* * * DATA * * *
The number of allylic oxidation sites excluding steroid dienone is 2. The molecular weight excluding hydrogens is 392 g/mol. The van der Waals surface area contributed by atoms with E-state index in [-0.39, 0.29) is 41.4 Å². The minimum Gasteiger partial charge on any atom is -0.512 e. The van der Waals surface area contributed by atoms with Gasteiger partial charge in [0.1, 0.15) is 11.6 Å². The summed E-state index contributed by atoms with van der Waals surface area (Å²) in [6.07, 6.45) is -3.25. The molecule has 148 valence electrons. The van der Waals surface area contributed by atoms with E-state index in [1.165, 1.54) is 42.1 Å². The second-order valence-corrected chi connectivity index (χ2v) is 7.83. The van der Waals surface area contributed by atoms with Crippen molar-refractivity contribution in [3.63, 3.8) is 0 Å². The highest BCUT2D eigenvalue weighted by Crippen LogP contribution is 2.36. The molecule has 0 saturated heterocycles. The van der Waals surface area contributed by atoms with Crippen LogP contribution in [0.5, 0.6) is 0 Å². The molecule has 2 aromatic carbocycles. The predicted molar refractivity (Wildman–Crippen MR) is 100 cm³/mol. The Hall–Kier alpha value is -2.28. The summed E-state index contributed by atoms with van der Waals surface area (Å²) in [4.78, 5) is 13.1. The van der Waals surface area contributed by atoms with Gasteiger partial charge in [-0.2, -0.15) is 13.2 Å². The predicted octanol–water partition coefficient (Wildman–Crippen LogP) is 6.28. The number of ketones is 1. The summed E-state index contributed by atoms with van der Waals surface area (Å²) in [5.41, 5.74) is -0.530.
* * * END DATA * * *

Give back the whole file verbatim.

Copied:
The number of allylic oxidation sites excluding steroid dienone is 2. The molecular weight excluding hydrogens is 392 g/mol. The van der Waals surface area contributed by atoms with E-state index in [-0.39, 0.29) is 41.4 Å². The minimum Gasteiger partial charge on any atom is -0.512 e. The van der Waals surface area contributed by atoms with Gasteiger partial charge in [0.1, 0.15) is 11.6 Å². The summed E-state index contributed by atoms with van der Waals surface area (Å²) in [6.07, 6.45) is -3.25. The molecule has 148 valence electrons. The van der Waals surface area contributed by atoms with E-state index in [1.165, 1.54) is 42.1 Å². The second-order valence-corrected chi connectivity index (χ2v) is 7.83. The van der Waals surface area contributed by atoms with Crippen molar-refractivity contribution in [3.63, 3.8) is 0 Å². The highest BCUT2D eigenvalue weighted by Crippen LogP contribution is 2.36. The molecule has 0 saturated heterocycles. The van der Waals surface area contributed by atoms with Crippen LogP contribution in [0.5, 0.6) is 0 Å². The molecule has 2 aromatic carbocycles. The predicted molar refractivity (Wildman–Crippen MR) is 100 cm³/mol. The Hall–Kier alpha value is -2.28. The summed E-state index contributed by atoms with van der Waals surface area (Å²) in [4.78, 5) is 13.1. The van der Waals surface area contributed by atoms with Gasteiger partial charge in [-0.2, -0.15) is 13.2 Å². The predicted octanol–water partition coefficient (Wildman–Crippen LogP) is 6.28. The number of ketones is 1. The summed E-state index contributed by atoms with van der Waals surface area (Å²) in [5.41, 5.74) is -0.530.